Eliminating and “killing” notorious criminals, especially drug lords, in just three to six months. This is certainly music to the ears of many. Many Pinoys certainly welcome this promised big change for the better. So is his pledge to crack down hard on corruption.

But how realistic, attainable and sincere are these promises — coming from a veteran politician, like Duterte? How many times have Filipinos been burned by tall election promises of veteran politicians who conveniently forget or ignore them after getting elected into office?

The Duterte family has been in control of Davao city for about 28 years now. And yet drug trafficking remains a problem in the city. Philippine National Police statistics also indicate that  the incidence of crimes in the city remains among the highest in the country. This particular disclosure by Roxas has embarassed and angered Duterte no end.

Duterte’s promise to eliminate in just three to six months major criminals sounds too good to be true. If he has not totally eliminated major crimes in Davao, such as drug trafficking and smuggling, in the past 28 years that his family has controlled the city, how can he possibly get rid of major criminals across the country of 7,100 islands in just three to six months?

What he promises is simply humanly impossible! Even if he sets up death squads in all provinces, it looks unlikely for any government to eradicate major criminal groups in just a matter of months. His pledge on criminality appears to be more of a tall election promise more than a realistic and attainable goal.

His proposal to kills as many major criminals as possible is likely to result in killing zones and shootings across the country in the hunt for major criminals. Bullets don’t choose targets. Innocent civilians are therefore likely to get hit and die in the crossfire. Is the Philippines ready for a wide array of armed confrontations across the country as death squads and policemen hunt down and kill major criminals? How many civilians will die in the process? And when will the cycle of violence end as major criminals fight back?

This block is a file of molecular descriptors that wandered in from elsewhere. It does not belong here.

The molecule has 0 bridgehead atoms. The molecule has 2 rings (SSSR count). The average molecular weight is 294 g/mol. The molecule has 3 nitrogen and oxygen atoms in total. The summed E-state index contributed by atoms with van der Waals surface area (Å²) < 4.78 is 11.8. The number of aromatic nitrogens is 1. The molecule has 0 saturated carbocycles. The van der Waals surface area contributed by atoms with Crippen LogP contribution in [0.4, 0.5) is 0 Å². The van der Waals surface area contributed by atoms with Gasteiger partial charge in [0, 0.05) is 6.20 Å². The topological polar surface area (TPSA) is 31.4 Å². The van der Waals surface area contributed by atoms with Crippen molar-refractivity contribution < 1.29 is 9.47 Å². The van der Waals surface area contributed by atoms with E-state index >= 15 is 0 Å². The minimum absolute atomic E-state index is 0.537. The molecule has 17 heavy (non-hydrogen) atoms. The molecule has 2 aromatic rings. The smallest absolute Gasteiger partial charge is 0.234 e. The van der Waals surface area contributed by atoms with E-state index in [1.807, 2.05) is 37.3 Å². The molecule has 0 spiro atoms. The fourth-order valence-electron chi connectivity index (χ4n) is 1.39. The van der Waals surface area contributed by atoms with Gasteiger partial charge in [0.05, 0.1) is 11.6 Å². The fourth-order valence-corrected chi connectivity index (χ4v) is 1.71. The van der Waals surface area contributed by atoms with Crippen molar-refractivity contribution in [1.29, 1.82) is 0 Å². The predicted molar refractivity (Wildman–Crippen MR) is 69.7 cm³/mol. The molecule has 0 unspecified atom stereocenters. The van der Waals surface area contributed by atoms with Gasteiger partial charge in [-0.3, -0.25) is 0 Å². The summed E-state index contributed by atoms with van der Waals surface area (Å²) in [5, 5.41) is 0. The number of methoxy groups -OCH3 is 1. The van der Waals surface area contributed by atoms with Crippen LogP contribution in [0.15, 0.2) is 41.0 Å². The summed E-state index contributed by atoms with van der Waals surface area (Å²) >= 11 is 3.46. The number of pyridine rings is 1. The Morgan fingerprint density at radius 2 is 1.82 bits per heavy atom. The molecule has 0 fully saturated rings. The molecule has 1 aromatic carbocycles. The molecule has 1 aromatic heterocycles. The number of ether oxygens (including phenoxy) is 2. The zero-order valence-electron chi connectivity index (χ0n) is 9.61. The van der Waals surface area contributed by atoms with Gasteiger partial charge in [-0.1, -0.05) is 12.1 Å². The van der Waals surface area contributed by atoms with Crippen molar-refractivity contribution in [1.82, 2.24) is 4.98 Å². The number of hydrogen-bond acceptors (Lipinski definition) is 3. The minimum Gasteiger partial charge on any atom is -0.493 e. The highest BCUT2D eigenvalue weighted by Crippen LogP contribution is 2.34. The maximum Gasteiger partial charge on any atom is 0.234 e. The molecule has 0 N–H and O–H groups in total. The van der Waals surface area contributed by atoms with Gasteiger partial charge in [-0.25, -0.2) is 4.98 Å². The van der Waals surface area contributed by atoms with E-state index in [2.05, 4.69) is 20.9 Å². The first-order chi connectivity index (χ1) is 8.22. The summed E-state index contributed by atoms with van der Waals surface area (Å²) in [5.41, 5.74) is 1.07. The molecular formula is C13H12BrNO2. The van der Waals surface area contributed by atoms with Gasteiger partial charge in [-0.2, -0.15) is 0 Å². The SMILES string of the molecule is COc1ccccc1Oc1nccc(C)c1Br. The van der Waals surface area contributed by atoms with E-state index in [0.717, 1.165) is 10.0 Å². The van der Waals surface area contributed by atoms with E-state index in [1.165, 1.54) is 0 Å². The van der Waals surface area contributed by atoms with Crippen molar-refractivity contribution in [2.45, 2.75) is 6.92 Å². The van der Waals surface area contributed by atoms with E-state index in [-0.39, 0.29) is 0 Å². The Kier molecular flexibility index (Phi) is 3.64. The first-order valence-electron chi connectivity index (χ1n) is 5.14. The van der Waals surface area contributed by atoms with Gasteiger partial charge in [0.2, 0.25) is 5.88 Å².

Hong Kong’s situation is a much better option to Duterte’s proposed solution of hunting down and killing major criminals. Effective policing. An efficient, effective and virtually corruption-free justice system. Why can’t the Philippines have these essential elements to fight major crimes — and avoid killings which can also result in deaths of innocent civilians?

Duterte’s vow to crack down hard on corruption is well and good. But he clearly contradicts himself in this area with his pledge to free detained former president Gloria Arroyo and senators Bong Revilla and Jinggoy Estrada. The Ombudsman have found enough evidence to charge all three for plunder that’s why they are detained today.  Freeing them  for no apparent reason and ignoring evidence that have been gathered against them makes his pledge to fight corruption virtually meaningless.

Senator Grace Poe tried to overcome skepticism of her relatively short public service by saying that many of the country’s problems remain unchanged even if past presidents had prior long years of political experience. She tried to explain that new ideas and fresh changes can be introduced in government by someone, like her, with fresh ideas and energy. It is unclear to what extent her attempt will persuade millions of Filipinos who watched the debate that she is a better option than her rivals who are all political heavyweights.

But to her credit, her overall performance hardly showed signs that she is a political neophyte. Instead of resorting to general motherhood statements of uplifting the lot of  poor people and addressing major problems of the country, she outlined specific measures and programs that her administration will undertake if she gets elected as president.

She must have also endeared herself to people in Mindanao with her pledge to allocate up to 30 percent of the government’s budget to the region and rehabilitate several power projects to resolve Mindanao’s continuing brownout problem.

Like Duterte, Poe spoke in a language and in specific issues that common people can easily relate to and identify. She displayed an uncanny ability to connect to the masses while also expounding intelligently on macro-socio-economic issues.

These latter qualities probably explain to a large extent that Poe and Duterte are virtually tied as frontrunners in the latest opinion survey this month.  In the coming weeks and months, it won’t be very surprising if the presidential electoral contest remain a close one — as reflected in opinion surveys — between Poe and Duterte.